"By providing the practitioner with diagnostic information prior to any handling of the cell sample, time-consuming procedures may be avoided, moreover saving costly man hours for a diagnostic laboratory or service.

"Preferably, said appointed Scoring Factor is based upon comparison of said at least one cellular parameter and a threshold database. This threshold database comprises threshold values linked to each derived cellular parameter, whereby these threshold values are indicative of the status of the cells of said cell sample. In a preferred embodiment, said threshold database is stored on an external server. In an even more preferred embodiment, said Scoring factors are appointed by use of queries on said external server.

"In a further preferred step of the method according to the current invention, a practitioner will be provided with a digital report comprising Scoring Factors and classification of said cells in cell sample. More preferably, two- and three-dimensional images of said cell sample are provided in said digital report. Based on the holographic information obtained by DHM, three-dimensional and two-dimensional images from the cell sample may be reconstructed. This is again an advantage over the currently known techniques where firstly an image is obtained from a cell sample, mostly a cell sample on a carrier such as a microscope slide, after which quantitative information is calculated. The method and system according to the current invention reconstructs the image after obtaining all necessary quantitative information, being the holographic information, providing a more reliable source of data.

"Preferably, the method according the current invention implements an identification step, identifying the cellular type of said cells in the sample, prior to said classifying cells. Identification of the cellular type of the cells in the cell sample occurs based on said cellular parameters derived from holographic information, more preferably based on the cell size. Preferably, this occurs prior to classifying said cells. More preferably, only subsets of cells are classified, whereby said subsets of cells are associated to specific cell types identified in said cell sample. By identifying the cell types prior to classification, only those subsets of cells which are essential to come to a reliable diagnosis of the cell sample can be subsequently classified. This will provide the practitioner afterwards with a digital report which only comprises the most fundamental data, and leaves out redundant information. Furthermore, by only classifying the essential cells, a considerable amount of time is saved during analysis of each sample.

"In a preferred embodiment, said cell sample is a cervical sample, preferably a liquid cell sample. In a more preferred embodiment, said cells in said cell sample comprise superficial squamous cells, intermediate squamous cells, basal cells, parabasal cells, red blood cells, macrophages, lymphocytes and micro-organisms. In a further preferred embodiment of the current invention, only said superficial squamous cells, intermediate squamous cells, basal cells and parabasal cells are appointed a Scoring Factor.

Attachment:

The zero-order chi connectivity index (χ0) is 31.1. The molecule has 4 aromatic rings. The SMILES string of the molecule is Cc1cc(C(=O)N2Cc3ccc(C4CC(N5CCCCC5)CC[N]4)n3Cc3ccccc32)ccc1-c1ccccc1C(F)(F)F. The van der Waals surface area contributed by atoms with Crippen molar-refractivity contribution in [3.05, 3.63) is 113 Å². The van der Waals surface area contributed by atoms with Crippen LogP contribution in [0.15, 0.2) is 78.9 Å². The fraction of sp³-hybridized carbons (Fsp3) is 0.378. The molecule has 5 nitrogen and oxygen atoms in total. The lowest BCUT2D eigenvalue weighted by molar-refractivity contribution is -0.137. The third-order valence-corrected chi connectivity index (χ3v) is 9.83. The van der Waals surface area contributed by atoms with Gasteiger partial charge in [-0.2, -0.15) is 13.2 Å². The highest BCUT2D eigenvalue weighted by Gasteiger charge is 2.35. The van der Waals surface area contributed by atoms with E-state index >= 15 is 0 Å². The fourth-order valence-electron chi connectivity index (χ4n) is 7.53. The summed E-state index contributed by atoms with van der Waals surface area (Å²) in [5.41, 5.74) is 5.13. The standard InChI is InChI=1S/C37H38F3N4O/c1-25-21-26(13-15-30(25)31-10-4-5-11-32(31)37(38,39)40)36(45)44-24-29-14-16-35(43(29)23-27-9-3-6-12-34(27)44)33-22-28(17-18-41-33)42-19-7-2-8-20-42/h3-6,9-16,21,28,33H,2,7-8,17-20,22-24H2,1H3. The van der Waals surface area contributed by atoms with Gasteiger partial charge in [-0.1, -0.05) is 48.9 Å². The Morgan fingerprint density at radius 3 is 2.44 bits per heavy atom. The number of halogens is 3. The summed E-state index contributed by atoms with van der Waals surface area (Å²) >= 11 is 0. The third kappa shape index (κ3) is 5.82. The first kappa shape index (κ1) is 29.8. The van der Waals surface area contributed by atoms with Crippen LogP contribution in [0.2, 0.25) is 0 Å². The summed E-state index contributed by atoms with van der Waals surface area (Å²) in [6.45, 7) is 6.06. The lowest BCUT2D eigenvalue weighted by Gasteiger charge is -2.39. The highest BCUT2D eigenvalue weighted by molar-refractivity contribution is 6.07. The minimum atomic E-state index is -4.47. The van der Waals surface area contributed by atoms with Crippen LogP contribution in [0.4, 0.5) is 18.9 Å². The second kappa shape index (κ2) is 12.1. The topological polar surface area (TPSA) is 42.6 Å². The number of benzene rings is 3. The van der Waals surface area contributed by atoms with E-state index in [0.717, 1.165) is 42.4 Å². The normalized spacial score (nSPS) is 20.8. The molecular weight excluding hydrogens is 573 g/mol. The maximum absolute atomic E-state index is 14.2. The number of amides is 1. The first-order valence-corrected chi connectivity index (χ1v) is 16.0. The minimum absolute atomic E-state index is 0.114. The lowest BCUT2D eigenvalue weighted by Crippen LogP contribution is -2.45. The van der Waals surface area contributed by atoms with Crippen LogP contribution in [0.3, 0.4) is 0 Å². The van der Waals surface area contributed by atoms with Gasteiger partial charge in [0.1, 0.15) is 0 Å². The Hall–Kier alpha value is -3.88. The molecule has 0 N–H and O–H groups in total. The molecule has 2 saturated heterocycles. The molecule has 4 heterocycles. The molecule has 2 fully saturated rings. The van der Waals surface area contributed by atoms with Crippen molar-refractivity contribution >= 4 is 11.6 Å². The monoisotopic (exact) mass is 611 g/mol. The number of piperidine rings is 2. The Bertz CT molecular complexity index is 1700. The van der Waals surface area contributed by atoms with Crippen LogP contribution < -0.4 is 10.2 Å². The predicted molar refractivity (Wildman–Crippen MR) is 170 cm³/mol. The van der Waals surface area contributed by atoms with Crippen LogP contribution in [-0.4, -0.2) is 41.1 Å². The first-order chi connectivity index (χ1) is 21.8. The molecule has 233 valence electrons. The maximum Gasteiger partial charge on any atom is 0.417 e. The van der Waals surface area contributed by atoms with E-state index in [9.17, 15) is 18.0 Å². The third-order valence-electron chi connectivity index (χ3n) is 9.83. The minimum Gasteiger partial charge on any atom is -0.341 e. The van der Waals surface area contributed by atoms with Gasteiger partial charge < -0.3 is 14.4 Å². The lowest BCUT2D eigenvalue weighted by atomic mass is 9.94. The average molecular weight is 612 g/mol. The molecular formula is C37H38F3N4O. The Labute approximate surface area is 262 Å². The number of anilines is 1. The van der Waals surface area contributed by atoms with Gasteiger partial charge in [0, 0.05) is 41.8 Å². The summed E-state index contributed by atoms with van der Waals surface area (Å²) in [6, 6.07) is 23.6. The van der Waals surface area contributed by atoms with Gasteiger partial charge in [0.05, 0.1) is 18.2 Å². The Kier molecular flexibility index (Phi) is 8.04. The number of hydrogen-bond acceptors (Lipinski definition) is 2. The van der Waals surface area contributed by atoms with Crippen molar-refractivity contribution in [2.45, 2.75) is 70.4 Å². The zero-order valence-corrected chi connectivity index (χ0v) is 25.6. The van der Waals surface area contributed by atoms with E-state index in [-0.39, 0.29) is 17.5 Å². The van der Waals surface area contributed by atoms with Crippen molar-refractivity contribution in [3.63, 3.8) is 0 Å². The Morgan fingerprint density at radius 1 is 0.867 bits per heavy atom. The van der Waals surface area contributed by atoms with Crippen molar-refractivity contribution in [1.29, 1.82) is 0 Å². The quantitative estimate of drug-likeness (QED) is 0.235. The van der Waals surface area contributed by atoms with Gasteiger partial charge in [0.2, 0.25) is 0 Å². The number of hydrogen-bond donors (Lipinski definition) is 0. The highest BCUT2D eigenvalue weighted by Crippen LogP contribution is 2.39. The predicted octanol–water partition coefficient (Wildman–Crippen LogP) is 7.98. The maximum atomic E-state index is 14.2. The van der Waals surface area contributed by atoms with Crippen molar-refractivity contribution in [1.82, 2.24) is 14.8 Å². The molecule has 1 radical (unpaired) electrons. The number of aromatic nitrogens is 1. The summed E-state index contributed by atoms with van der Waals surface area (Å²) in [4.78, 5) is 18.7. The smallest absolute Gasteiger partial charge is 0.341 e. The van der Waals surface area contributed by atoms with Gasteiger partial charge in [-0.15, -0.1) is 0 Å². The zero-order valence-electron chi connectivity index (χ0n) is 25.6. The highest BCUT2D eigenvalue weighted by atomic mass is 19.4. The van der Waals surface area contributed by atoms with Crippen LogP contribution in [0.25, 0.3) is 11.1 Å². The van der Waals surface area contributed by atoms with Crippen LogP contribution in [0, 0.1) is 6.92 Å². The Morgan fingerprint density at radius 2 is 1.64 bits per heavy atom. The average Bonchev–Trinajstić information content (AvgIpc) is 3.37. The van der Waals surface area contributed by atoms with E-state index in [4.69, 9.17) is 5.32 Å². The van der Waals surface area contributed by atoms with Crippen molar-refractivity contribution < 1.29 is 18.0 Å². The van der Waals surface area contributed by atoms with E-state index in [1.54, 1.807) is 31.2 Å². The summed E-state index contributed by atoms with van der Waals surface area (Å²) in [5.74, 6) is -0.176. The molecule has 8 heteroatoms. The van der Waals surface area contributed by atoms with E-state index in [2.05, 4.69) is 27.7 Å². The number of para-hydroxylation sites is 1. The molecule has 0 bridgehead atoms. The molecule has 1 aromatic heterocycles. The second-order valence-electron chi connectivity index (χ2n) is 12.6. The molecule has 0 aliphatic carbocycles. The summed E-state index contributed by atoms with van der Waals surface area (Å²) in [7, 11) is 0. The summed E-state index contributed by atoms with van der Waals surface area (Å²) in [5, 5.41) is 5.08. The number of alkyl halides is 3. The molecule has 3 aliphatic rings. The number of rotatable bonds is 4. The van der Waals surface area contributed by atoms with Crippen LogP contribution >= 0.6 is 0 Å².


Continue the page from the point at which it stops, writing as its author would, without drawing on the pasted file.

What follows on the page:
"In another aspect, current invention provides a system for the detection of cancerous cells and/or classification of cells in a cell sample employing the method according to the current invention, as described in claim 16.

"In a preferred embodiment, said system comprises a server, preferably an external server. Said server provides algorithms for the comparison of said cellular parameters with a threshold database.

"In another preferred embodiment, said system comprises an exchangeable sample vial comprising identifying indicia. Preferably, said indicia comprise an RFID. Information on RFID tags is stored electronically and is reprogrammable. This way, the practitioner can add or change the information stored on the RFID according to his preferences and according to the procedures utilized in the laboratory where the samples are analyzed.

"In a third aspect, the current invention relates to a method for updating and/or improving a database comprising thresholds linked to holographic information, as claimed in claim 21.

"In a final aspect, the current invention equally discloses a database of objects comprising holographic information according to claim 28.


"FIG. 1 depicts a schematic overview of a one embodiment of the current invention, whereby cells of a cell sample, in the current example a cervical sample, are identified by a cellular parameter.

"FIG. 2A-C depicts an exemplary decision tree according to embodiments of the current invention, used to classify cells in a cell sample.

"FIG. 3 depicts a three-dimensional image of cells in a cell sample, obtained by DHM. FIG. 3A depicts the phase-contrast image of the cell, while FIG. 2B shows the three-dimensional image from the same field of cells, obtained by DHM. FIG. 3C is a top-view of the cells, obtained by DHM.

"FIG. 4A depicts a graphical overview of results obtained by the method according to the current invention, for cervical cells with diagnostic status equal to or higher than CIN1.

"FIG. 4B depicts a graphical overview of results obtained by the method according to the current invention, for cervical cells with diagnostic status equal to or higher than CIN2."

URL and more information on this patent application, see: Mathuis, Philip; Jooris, Serge; Magniette, Olivier. Method and System for Detecting And/Or Classifying Cancerous Cells in a Cell Sample. Filed July 16, 2012 and posted May 29, 2014. Patent URL:

Keywords for this news article include: Ovizio Imaging Systems Nv/sa.

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Source: Politics & Government Week